There is a guarantee in life. It is not a question if someone will offend and hurt us, but who and the severity of the offense when it occurs. Any attack strikes at the sensitive nature of our personhood. Some attacks are more damning than others. When someone murders a loved one or sexually molests us, there is a debt owed never exonerated through human effort. Despite the evil of the assault, there is a need to forgive them or be traumatized by their actions. The unwillingness to turn loose and release those who have offended us destroys us from the inside out. The seething bitterness on the inside consumes us. Dr. Neil Anderson says, “Bitterness is like swallowing poison and hoping the other person will die.” (Don’t Let Anyone Hold You Hostage)
Forgiveness is a matter of the will releasing the offender. It is a decision, not to take revenge and not to live in a state of agony. The need for justice keeps us in bondage wanting the offender to get what they deserve. However, we release the offender, so their actions no longer rob us of life. Jesus models this forgiveness on the cross, “Father, forgive them for they do not know what they are doing.” (Lk. 23:34) Jesus did not let the evil actions of others destroy him but let the love of God subdue the evil. In letting go of those who offend us, we release ourselves to live in God’s peace.
In my life as a pastor, there are ample opportunities to learn the lesson of forgiveness. Dr. Robert G.Tuttle Jr., a respected professor of mine, said the definition of sin is anything that separates us from God and our fellow man. Christianity provides the grace to forgive others. A daily prescription in the Lord’s prayer is “Forgive us our trespasses as we forgive those who trespass against us.” We all need to practice forgiveness because we are all guilty. When there is strife dividing people, there are always two sides to the story. We must take ownership of our problems, our misperceptions, and miscommunications in our relationships. (The Sting of being Misunderstood)
The gut-wrenching details are unnecessary, but there was a falling out with the leadership of the church where I was the senior pastor. There were hurtful words spoken, character accusations made, and relationships lost. Some incidents ripped the fabric of trusting friendships. The lengthier the bonds, as in divorce, the more bitter and painful the emotional breakup is in life. After several months of innuendo and accusations, I decided to ask forgiveness from each of the primary leaders I knew was offended. Even though I had spoken my apology in a group setting, I knew I needed to do it privately. I got a towel and washbasin and hid them away in the bathroom of my study. Over a couple of weeks, I brought the water and towel out into the room and washed a half dozen of the leaders’ feet at various times as an act of humility. In (Jn. 13:1), Jesus unveiled to the disciples the extent of his love when he humbled himself and washed the disciple’s feet.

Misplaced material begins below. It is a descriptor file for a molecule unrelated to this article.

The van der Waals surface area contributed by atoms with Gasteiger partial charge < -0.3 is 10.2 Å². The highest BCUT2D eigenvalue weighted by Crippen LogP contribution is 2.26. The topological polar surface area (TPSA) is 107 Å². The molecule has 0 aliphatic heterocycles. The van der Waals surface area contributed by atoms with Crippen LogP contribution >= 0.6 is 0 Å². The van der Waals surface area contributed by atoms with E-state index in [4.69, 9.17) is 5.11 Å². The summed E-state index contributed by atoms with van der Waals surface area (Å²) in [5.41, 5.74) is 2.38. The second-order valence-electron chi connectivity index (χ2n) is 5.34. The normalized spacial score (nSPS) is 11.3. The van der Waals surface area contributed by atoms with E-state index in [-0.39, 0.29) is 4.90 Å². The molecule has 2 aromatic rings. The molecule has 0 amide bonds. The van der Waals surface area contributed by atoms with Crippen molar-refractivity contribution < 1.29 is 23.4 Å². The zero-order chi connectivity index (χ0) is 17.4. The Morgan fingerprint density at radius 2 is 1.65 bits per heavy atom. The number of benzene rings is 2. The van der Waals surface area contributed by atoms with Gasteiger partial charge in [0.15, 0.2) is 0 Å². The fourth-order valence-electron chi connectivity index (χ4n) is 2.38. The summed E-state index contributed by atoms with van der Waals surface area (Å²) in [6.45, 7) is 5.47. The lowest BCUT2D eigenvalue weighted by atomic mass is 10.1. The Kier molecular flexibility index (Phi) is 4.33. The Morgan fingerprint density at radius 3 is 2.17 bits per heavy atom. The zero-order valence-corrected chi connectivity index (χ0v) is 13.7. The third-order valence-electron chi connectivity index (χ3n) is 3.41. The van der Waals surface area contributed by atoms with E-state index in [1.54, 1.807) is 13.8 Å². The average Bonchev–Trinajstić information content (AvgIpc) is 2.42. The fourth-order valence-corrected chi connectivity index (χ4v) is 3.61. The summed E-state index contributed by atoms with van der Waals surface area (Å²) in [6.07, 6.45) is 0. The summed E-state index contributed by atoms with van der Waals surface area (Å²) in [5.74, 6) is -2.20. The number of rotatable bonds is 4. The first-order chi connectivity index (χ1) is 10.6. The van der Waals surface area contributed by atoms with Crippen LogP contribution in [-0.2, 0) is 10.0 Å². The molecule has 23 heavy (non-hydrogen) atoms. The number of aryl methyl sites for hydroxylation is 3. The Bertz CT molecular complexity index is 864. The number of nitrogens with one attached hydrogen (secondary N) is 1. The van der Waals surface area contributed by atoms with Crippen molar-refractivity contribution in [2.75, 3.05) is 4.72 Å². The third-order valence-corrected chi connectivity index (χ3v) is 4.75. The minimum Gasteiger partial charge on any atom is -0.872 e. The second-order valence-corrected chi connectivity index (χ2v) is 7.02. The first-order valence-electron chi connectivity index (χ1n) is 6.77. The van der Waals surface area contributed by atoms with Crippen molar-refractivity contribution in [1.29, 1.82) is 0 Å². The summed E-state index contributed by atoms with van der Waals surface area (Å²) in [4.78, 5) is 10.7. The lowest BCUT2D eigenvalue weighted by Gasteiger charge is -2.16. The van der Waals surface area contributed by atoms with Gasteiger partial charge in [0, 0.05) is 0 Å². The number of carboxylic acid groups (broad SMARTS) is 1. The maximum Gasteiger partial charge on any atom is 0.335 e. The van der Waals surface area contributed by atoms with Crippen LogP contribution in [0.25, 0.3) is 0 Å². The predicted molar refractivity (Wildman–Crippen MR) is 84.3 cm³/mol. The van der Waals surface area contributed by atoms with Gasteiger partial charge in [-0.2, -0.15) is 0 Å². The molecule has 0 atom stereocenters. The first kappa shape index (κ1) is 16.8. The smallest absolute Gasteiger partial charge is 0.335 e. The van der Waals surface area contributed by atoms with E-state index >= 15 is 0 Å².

I would invite them to my study and apologize for the wrong I had done to them. There were a few who heard about it and questioned if I was sincere in my actions. Did I sincerely apologize? In the act of forgiveness, there will always be questions about proper motives.
During this time, our church consultant, who was overseeing the entire process of initiating forgiveness and reconciliation, told me, “You don’t need to do that! There is no reason for you to do it.” I said; I didn’t do it for them. I did it for me. He was worried; I was doing it out of weakness or as if I was a doormat begging to keep my job. I told him I did it so I would be able to sleep at night. I wanted a clear conscience that I had done everything to own my wrongs and asked forgiveness for what I had done. It was their responsibility to receive it or reject it, not mine. Forgiveness is for our well-being. There was a parting of ways. However, over the years, many relationships were reconciled. Some even returned to the church. I sleep peacefully at night, for I am at peace with myself and with them. (Healing for Your Wounded Heart)
 It was just before the Passover Feast. Jesus knew that the time had come for him to leave this world and go to the Father. Having loved his own who were in the world, he now showed them the full extent of his love.”
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